I’ve been referring customers to SQL Developer’s Migration Workbench for a few months now. I thought it might be a good idea to give it a try myself before I send any more children out to play with the wolves.
This is NOT a formalized review. This is a quick glance at a cool tool from a cool vendor. I did what all geeks do – I ran it without reading ANY of the product documentation. And I got it to work in about 15 minutes. Not bad. Not bad at all. I also played around with Microsoft’s counterpart, the SQL Server Migration Assistant (SSMA) a few months ago. I was also successful there, but it did take a few trips to the help to figure it out and to get data successfully moved. More on that in a follow-up post.
For the test I was using SQL Developer 3.0.04.34 (64 bit) on my Windows 7 laptop. I migrated from MySQL 5.0 to Oracle 11gR2.
If you need SQL Developer to perform migrations, you can get it here.
Wizards to the Rescue!
Step One: Create A Repository
One repository will work for all of your Oracle instances, assuming you are OK with the project mingling together. Give your projects different names, and you should be good to go. Pick the database you want to build it in, then use the Wizard to build the repository.
Whatever user you use to login to the instance in the wizard is apparently where the repository gets built. Don’t supply a login for any schema you do not want these 40+ tables to be created in. You can find the complete data model here if you are morbidly curious.
Step Two: Migrate
For this example I chose to migrate a MySQL database. What happens is SQL Developer will take the ENTIRE MySQL database and move it to a new SCHEMA of the same name in the target Oracle database. It would be nice if the tool allowed you to choose the tables you wanted to migrate and whether you wanted to append to an existing SCHEMA, but I can live with this. If you can’t, then I recommend trying the ‘Copy to Oracle’ mode.
Once the Migration Repository is available, you can start the 7-step ‘Migrate’ wizard. I’m not going to post screen shots of every step, just enough to give you an idea of what’s happening.
Make sure your repository database is available, or you’re not going to make it past Step 2!
In Step 3 we are going to create a new ‘project.’ We’ll need a project name, description, and work space (output) directory.
In Step 4, we need to tell Oracle where the data is coming from.
- Ensure the JDBC drivers for connectivity are installed
- Select or Define your connection
If you don’t see the source you are looking for, try the ‘Help – Check for Updates’ engine. Be sure to install the ‘jtds driver.’ This will give you access to MySQL, SQL Server & Sybase. If you are migrating from SQL Server, be aware that the tool only supports migrations from SQL Server 2005 and older. Wouldn’t be surprised if this changes once Denali is formally released and ‘older’ 2008 installs are ripe for migrations. As it stands now, 2008 is pretty bleeding edge in a lot of SQL shops and I don’t see big demand for migrations there.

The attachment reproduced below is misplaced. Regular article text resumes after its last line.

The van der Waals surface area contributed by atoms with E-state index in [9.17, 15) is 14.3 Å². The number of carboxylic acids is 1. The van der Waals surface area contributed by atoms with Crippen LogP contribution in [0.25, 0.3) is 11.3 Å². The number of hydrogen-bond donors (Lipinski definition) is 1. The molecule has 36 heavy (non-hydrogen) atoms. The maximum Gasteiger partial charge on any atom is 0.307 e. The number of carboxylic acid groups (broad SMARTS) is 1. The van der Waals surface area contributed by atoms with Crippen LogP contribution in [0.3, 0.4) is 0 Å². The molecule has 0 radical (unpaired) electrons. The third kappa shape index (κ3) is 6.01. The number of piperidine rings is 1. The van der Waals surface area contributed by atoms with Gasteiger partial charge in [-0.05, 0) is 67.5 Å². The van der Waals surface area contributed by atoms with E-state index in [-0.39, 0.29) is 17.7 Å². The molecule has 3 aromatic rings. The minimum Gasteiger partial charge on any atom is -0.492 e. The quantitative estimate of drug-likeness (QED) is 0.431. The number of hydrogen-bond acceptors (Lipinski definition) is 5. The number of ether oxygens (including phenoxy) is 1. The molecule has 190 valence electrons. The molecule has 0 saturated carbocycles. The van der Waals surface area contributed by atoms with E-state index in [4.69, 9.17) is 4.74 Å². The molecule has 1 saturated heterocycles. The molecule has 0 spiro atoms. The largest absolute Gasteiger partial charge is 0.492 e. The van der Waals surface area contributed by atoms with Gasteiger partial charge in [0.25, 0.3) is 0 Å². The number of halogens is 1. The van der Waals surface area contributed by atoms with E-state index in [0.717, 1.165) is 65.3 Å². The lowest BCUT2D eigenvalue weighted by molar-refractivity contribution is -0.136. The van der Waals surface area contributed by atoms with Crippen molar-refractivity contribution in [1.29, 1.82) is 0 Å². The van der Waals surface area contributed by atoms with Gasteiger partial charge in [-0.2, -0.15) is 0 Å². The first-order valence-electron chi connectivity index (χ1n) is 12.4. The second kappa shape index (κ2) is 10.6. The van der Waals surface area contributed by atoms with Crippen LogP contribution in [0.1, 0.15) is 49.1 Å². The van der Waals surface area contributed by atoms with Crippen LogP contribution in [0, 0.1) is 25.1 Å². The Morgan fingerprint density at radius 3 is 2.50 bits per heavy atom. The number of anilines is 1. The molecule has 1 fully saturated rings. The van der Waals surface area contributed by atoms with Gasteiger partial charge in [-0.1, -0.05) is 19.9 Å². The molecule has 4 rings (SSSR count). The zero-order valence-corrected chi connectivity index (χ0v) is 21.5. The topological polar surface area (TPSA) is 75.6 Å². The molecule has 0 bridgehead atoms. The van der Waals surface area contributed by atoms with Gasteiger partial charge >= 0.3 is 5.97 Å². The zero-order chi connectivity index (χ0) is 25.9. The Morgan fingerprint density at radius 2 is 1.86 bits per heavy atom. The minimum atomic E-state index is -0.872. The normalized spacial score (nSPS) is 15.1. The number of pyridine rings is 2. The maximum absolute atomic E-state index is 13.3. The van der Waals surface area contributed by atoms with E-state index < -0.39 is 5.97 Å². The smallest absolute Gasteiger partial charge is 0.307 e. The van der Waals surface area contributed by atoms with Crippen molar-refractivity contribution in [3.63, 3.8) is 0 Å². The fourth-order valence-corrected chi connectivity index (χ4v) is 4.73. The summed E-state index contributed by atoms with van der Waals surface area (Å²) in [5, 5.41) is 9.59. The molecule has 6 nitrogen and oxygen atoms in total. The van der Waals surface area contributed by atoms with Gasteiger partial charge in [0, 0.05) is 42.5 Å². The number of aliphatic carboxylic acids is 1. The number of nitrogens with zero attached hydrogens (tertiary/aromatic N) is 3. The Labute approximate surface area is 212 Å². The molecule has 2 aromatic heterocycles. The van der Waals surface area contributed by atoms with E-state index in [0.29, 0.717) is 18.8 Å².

Now we get to select our database. You will notice that SQL Developer ignores the default MySQL data dictionary databases, kudos!
After we select the data to be migrated, we need to let the engine know how to treat the data type conversions that will happen. For example, will we
If you need to make any changes, you can edit the default rules to create your own ‘user’ rules
If you are tempted to jump through this wizard as quickly as possible, I strongly urge you to stop here and think a bit. It doesn’t matter how easy the tool makes it to move your data if the date is truncated or converted in such a state as to be useless. It might make sense to test your migrations on smaller datasets before attempting a very large one to save you a lot of frustration later.
The last page is basically the ‘go’ page where you can double-check everything you have set and confirm the target database.
Alright, just one more click and we are good to go! Let’s confirm what we’ve asked Oracle to move for us.
Move Tables Manually
If you want to control the tables migrated and where they are sent, you can simply connect to the source database, find your table, right-click, and say ‘Copy to Oracle.’
You’ll select your Oracle database to copy the table to. You do this by choosing a SQL Developer connection. Whichever schema the connection is tied to will determine where the table is copied. This ran fairly quickly for me, say 40,000 records in about a minute.
It’s not clear if this requires the repository to be setup, but I’m going to go with ‘No.’
Managing Migration Projects
You can open the ‘Migration Projects’ panel in SQL Developer under the ‘View’ menu. It will populate assuming you are connected to the database that houses the respository. You can view your migrations here, check out logs, space information, and even check the quality of the data involved? I tried this last piece and didn’t get very far, but I think that’s due to the migration I was working on not being 100% successful.
This worked very well the first time I ran through the wizard. I attempted to migrate the data a second time to a separate database and ran into a problem. The capture activity seems to get ‘stuck’. I recommend if you run into a problem and need to cancel the capture, to completely exit out of SQL Developer before trying anything else. I did not do this two times, and both times SQL Developer hung when going to Step 5 in the wizard.
Even with these problems, I would have little reservation recommending the tool. It’s free. It’s pretty intuitive. I’m going to assume the problems I ran into were my fault as I skipped all of the user docs. If I find out what the issue is, I’ll update the review accordingly.